Population threats

One of the major concerns is poisoning from pesticides and rodenticides, which farmers usually use in agricultural areas. Also, Great horned owls occasionally collide with electric wires as well as get into road accidents.

Population number

Currently, these birds are fairly widespread all over the area of their habitat. The overall estimated population of these owls in North and South America is about 5,300,000 individuals. Great horned owls are classified on the IUCN Red List as a species of Least Concern (LC) with a stable population.

Ecological niche

Due to preying upon various small mammals, Great horned owls control the populations of these species, thus preventing the possible spread of disease or excessive grazing throughout the range, and maintaining the health of the ecosystem.

Fun Facts for Kids

  • In poor lighting conditions, they are capable of seeing about 35 times better than humans.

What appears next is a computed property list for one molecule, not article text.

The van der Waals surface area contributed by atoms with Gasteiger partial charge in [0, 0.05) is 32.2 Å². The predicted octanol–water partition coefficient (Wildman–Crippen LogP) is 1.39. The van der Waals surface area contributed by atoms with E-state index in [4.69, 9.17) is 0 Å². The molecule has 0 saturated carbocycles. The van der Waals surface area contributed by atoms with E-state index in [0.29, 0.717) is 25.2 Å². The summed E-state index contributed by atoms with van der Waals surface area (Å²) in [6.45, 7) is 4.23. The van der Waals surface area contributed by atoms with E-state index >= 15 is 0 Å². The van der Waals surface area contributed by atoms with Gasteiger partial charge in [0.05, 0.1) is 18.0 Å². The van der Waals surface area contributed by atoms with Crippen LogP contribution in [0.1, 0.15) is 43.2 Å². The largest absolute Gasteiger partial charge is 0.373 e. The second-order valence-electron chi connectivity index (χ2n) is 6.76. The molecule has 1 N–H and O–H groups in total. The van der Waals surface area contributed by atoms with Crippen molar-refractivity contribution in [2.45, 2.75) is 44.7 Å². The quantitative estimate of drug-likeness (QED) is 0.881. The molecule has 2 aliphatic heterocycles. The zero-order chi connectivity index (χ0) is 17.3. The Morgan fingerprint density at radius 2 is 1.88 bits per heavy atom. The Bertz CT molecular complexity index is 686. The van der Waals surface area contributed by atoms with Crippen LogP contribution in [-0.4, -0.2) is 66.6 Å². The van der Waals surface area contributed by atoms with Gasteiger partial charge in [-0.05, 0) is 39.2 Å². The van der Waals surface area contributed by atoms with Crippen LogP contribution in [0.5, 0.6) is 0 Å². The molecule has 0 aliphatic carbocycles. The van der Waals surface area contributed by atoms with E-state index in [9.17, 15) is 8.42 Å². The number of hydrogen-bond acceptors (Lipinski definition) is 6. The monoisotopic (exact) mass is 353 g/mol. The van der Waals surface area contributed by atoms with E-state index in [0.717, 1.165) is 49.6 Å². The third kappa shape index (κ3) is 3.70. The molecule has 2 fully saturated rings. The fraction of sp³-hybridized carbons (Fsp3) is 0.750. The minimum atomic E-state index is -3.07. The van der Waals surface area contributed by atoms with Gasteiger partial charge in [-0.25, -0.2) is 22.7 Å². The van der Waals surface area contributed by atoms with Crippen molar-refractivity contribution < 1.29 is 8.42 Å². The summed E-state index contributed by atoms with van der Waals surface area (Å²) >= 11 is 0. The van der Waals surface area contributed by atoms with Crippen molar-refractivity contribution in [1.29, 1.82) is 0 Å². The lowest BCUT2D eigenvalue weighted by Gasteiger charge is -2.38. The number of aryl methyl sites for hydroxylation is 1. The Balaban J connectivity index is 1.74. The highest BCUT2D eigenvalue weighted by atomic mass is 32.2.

• While humans have 7 neck bones, these birds possess 14 neck bones, which allow them to turn their heads up to 270 degrees.
  • When flying, this bird can remain unheard due to its comb-structured feathers. The leading edge of the feathers has a kind of fringe, which allows the bird to avoid noise, when the feathers rub against each other so that the prey target rarely hears the approaching of the owl before being caught.
  • Great horned owls are well known for the distinctive "who-who-who" call.
  • Not only do these birds have acute vision, but they are also able to prey, using only the sense of hearing.
  • The bill of the owl is hooked, allowing the bird to use its binocular vision without obstruction.
  • Unlike human eyes, the eyes of the Great horned owl are fixed, allowing the bird to look only forward so that it has to turn its head to see peripherally.
  • The tufts on their ears serve as a means of body language, which they use just like dogs: the ears lie horizontally when the owl is irritated while standing upright when the bird is inquisitive.

Coloring Pages


1. Great Horned Owl Wikipedia article -
2. Great Horned Owl on The IUCN Red List site -
3. Xeno-canto bird call -